MARK SQUIRES

 | The Wine Advocate Interim End of May 2018

This report features the first looks at Colorado (all in the Grand Valley AVA) and Moldova, plus one new Slovenian winery, Jakončič.
The results were a bit surprising. I liked what Colorado was doing a little more, at least based on this admittedly small sample size. It is worth noting that the Moldovan wines were simply submissions by an importer, while the Colorado wines were selected by the Colorado Wine Industry Development Board—a less random selection of a broader group. Still, overall, they showed rather well for a region you don’t much think of in terms of wine.
The price points for the Colorado wines were often pretty good too. In fact, it often didn’t seem like there was a lot of motivation to trade up either. Nice values include the Bookcliff Vineyards Riesling ($15), the Carlson Vineyards Tyrannosaurus Red ($17) and the Whitewater Hill Shiraz ($18). The biggest star, to be sure, was the most expensive—The Infinite Monkey Theorem’s 2013 The Bubble Universe. (Yes, those are real names. Remember that the state has legal weed.) Creekside Cellars did particularly well too, but the price points were also relatively high for this report. The “Franc” Cabernet Franc was still my favorite table wine ($45), although not by much.

https://robert-parker-content-prod.s3.amazonaws.com/media/image/2018/05/03/781bae47b7174facaceac3024d00bee7_Colorado+Cellars+bottle+-+FINAL.jpg
A landmark in Colorado winemaking, still drinkable, but not really special
The attention to structure in the Colorado group was impressive. Even some of the simpler wines had real backbones and seemed designed to age. To be sure, at times I wondered if there wasn’t a bit of overkill—more tannins than fruit yet coming in at price levels that sometimes did not suggest anyone would want to hold them for a few years. Overall, the attention to structure was still a big plus.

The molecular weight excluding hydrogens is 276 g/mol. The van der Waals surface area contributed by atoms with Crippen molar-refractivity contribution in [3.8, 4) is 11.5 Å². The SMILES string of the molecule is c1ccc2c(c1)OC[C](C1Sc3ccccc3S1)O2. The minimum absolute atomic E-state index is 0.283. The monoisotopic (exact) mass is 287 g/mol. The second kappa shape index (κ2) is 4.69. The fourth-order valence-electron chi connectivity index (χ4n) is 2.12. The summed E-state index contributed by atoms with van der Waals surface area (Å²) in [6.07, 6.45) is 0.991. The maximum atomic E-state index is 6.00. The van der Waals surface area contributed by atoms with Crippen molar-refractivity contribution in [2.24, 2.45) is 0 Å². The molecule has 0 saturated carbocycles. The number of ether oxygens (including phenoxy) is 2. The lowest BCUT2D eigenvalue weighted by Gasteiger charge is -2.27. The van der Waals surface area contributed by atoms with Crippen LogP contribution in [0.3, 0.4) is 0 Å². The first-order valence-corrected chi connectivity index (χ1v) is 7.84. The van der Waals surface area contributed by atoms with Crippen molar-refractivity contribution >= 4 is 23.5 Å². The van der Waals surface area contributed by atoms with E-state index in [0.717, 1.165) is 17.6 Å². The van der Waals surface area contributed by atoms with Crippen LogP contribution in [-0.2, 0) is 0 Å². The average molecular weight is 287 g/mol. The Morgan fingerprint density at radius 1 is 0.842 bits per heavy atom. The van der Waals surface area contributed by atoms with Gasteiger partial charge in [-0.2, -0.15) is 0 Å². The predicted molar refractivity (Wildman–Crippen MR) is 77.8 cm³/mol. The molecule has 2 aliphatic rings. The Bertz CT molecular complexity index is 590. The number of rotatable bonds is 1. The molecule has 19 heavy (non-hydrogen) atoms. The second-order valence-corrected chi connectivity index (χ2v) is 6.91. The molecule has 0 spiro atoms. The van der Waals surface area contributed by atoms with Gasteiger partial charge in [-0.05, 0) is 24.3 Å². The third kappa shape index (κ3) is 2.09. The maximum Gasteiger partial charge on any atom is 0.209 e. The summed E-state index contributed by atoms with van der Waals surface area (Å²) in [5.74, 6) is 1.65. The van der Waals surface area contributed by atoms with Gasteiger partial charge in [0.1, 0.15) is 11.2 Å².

There were some failures, to be sure, and the Grand Old Man, the 1991 Colorado Cellars Cabernet Sauvignon from “Colorado’s original winery,” didn’t show too well. It was rather miraculous that it was alive and still drinkable, though. Colorado Cellars was founded in 1978, “the first to produce and sell Colorado wines made from Colorado grapes.”

https://robert-parker-content-prod.s3.amazonaws.com/media/image/2018/05/03/c60796b2c4dc4c6bb0d7d0cfcded020c_moldovan+whites+-+FINAL.jpg
Some of the white Moldovan offerings
Moldova was an up-and-down story too, but if anything, the flaws in the Moldovan wines were worse. Most of the rest of the wines were fairly straightforward, although they typically come at pretty good prices, like the Rosu de Bulboaca ($15), a Bordeaux blend from Castel Mimi. My overall favorite was the Fáutor Winery 2016 Fumé Blanc. Their Tempranillo was a valiant effort, but it didn’t have a lot of character. At Gitana, the Autograf Chardonnay was a nice value ($14), and the La Petite Sophie was a charming white blend. However, some wines also seemed a bit flawed.
Overall, there are some wines that are worth a look, particularly for everyday drinking. Most importantly, you’ll want The Bubble Universe just so you can walk into a dinner party and say, “Who wants to enter The Bubble Universe?” (Then, you’ll find that it’s pretty good too.)